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Gen II Air/Fuel Meter Instructions
Congratulations on your purchase of a Gen II air/fuel meter. Improvements over the previous model include improved signal dampening and filtering. We now have the brightest, display of any A/F meter available. No other air/fuel meter is easier to read under race conditions.
Our meters contain no wearable parts and should provide years of service if you follow the following precautions; Do not attempt to open the meter as it has been sealed shut to increase the strength of the case. If you need to clean the meter, use a soft cloth moistened with window cleaner or rubbing alcohol. Do not expose the meter to water.
- Mounting the meter
- Mounting the In-Dash meter
- Getting started
- *Special Note for Dodge Turbo vehicles
- Using the meter
Red Wire,12v supply-Connect this to a switched 12v source. You can also connect this to the battery, as the display is disabled when the engine is off. Use a 2A fuse if you connect directly to the battery.
Black Wire, ground-Connect this wire to the negative post of the battery. Do not connect the ground wire to the body, or anywhere inside the car. You will get false readings indicating a lean mixture when the mixture is actually much richer. Because all air/fuel meters read voltage between ground and the O2 sensor, the ground is very important. E-mail firstname.lastname@example.org, if you have any questions.
White Wire, sensor signal—Connect this wire to the oxygen sensor signal wire. Consult your wiring diagram, but the black wire is usually the signal wire. Note: Use REAR O2 sensor output for Subaru WRX installations.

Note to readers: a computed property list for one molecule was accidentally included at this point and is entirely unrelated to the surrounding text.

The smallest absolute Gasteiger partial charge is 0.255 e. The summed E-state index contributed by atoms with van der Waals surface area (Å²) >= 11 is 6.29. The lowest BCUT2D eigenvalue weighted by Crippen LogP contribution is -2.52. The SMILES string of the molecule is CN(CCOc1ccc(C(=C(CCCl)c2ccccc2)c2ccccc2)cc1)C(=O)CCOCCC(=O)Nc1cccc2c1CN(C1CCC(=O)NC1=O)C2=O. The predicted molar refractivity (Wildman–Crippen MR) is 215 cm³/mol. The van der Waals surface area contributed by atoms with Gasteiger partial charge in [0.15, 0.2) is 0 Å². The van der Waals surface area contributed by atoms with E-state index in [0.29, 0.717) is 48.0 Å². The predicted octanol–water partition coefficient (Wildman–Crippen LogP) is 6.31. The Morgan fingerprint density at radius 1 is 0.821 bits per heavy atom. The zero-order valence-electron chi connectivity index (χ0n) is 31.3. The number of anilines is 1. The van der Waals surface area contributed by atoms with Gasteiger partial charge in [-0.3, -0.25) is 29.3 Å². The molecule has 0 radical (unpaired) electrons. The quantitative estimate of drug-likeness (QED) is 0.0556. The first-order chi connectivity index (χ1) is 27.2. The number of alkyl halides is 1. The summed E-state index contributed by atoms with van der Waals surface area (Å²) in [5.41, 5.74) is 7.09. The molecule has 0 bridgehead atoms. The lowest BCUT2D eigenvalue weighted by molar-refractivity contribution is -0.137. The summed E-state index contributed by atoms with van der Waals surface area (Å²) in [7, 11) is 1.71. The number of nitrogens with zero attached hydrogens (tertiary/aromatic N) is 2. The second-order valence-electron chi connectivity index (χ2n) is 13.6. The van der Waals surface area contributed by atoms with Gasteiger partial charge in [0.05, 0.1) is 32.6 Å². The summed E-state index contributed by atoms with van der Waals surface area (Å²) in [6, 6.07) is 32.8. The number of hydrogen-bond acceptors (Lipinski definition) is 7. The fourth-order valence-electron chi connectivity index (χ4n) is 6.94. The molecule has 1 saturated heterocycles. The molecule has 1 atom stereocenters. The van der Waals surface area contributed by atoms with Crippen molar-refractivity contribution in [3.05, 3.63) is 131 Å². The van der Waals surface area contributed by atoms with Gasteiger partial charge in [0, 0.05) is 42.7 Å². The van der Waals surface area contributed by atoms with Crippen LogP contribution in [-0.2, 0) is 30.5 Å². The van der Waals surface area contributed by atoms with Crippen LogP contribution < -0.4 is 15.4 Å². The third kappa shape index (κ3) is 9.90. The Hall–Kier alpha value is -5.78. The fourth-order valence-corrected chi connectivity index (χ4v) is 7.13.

On four-wire sensors, the gray is the ground and the black is the signal wire.
You can increase the accuracy of this meter by equipping your vehicle with a 4-wire sensor and connecting the meter ground wire directly to the oxygen sensor. Try one from a 91 Shadow.
It is recommended that you solder the connection to the O2 sensor and all wire extensions, rather than use crimp type connectors, which may result in a poor connection. If you do not have the means to solder the connections, seek a car audio shop to assist you. The connections to the battery do not need to be soldered.
This meter is calibrated in .04v increments, with the yellow light showing the minimum safe zone. You may run richer if you choose, for an added margin of safety. Please note that your meter comes with the following range:
1st light (red)=.78v-.90v — If the red light stays on for more than 1 sec during WOT acceleration, or no lights illuminate within 1 sec, you do not have a safe amount of fuel to support your boost level. It is suggested that you remedy the situation immediately.
2nd light (yellow)= .90v-.94v –Ideal for most racers, a safe amount of fuel is present for your boost level.
3rd light (1st High Intensity Green)= .94v-.98v-A little rich, you have enough fuel to support more boost. You may choose to run like this, and enjoy the extra measure of safety, but you will gain power with more boost or less fuel.
4th light (2nd High Intensity Blue)= .98v to limit of O2 sensor-Too rich for good power. Reduce your fuel delivery, or raise the boost
As engine speed increases, it is normal for the readings to decrease. As long as the yellow or green light stays on, you are getting sufficient fuel.
It is possible to illuminate two lights at once if the meter is between ranges. This is normal, and actually shows you very precise information.
Note: If you do not have a 4-wire sensor, you can improve the readings by upgrading your O2 sensor. Request an O2 sensor from a 92 Shadow from your parts store. The extra ground on this sensor can be joined with the meter’s ground wire and connected to the battery. The resulting output will be slightly higher and may inform you that you have even more fuel available than you thought.
-No lights: Check all connections. It is possible that you have the white wire connected to the ground wire of the oxygen sensor. Removing the white wire from the sensor and momentarily touching it to a 12v source will verify meter operation. The last light should come on.
-Blue light stays on all the time: You have the white wire connected to 12v. You may have connected to the 12v line for the oxygen sensor’s heater.
-Lower than expected readings: Solder your connections to the oxygen sensor. You may also have a weak sensor, or your engine is running leaner than you thought.
Note: This product is intended to monitor the relative air/fuel ratio, as measured by the oxygen sensor. Dawes Devices will not be held responsible for damage resulting from the mis-use of this product.